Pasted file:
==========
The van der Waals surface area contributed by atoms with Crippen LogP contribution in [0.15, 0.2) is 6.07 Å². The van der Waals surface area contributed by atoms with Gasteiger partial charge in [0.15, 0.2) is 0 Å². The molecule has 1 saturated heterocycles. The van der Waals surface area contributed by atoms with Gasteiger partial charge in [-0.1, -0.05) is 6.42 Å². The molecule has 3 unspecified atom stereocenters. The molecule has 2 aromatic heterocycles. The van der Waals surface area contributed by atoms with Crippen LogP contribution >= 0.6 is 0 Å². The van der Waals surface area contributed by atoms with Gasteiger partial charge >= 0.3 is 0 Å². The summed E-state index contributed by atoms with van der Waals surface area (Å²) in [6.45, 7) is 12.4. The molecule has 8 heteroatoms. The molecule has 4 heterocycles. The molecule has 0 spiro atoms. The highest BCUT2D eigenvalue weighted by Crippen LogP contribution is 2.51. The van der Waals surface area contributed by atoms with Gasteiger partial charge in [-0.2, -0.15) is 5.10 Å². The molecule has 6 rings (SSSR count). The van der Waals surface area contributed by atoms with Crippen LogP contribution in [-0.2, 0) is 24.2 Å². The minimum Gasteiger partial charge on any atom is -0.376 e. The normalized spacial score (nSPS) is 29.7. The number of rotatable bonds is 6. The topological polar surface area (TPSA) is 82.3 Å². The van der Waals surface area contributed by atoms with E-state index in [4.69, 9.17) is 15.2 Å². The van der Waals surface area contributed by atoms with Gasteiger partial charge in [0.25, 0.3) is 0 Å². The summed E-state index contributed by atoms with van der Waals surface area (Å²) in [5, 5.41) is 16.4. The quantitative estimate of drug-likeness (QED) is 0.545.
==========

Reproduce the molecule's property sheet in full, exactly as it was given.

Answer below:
The van der Waals surface area contributed by atoms with Crippen LogP contribution in [0.15, 0.2) is 6.07 Å². The van der Waals surface area contributed by atoms with Gasteiger partial charge in [0.15, 0.2) is 0 Å². The molecule has 1 saturated heterocycles. The van der Waals surface area contributed by atoms with Gasteiger partial charge in [-0.1, -0.05) is 6.42 Å². The molecule has 3 unspecified atom stereocenters. The molecule has 2 aromatic heterocycles. The van der Waals surface area contributed by atoms with Crippen LogP contribution >= 0.6 is 0 Å². The van der Waals surface area contributed by atoms with Gasteiger partial charge >= 0.3 is 0 Å². The summed E-state index contributed by atoms with van der Waals surface area (Å²) in [6.45, 7) is 12.4. The molecule has 8 heteroatoms. The molecule has 4 heterocycles. The molecule has 0 spiro atoms. The highest BCUT2D eigenvalue weighted by Crippen LogP contribution is 2.51. The van der Waals surface area contributed by atoms with Gasteiger partial charge in [-0.2, -0.15) is 5.10 Å². The molecule has 6 rings (SSSR count). The van der Waals surface area contributed by atoms with Crippen LogP contribution in [-0.2, 0) is 24.2 Å². The minimum Gasteiger partial charge on any atom is -0.376 e. The normalized spacial score (nSPS) is 29.7. The number of rotatable bonds is 6. The topological polar surface area (TPSA) is 82.3 Å². The van der Waals surface area contributed by atoms with E-state index in [4.69, 9.17) is 15.2 Å². The van der Waals surface area contributed by atoms with Gasteiger partial charge in [0.25, 0.3) is 0 Å². The summed E-state index contributed by atoms with van der Waals surface area (Å²) in [5, 5.41) is 16.4. The quantitative estimate of drug-likeness (QED) is 0.545.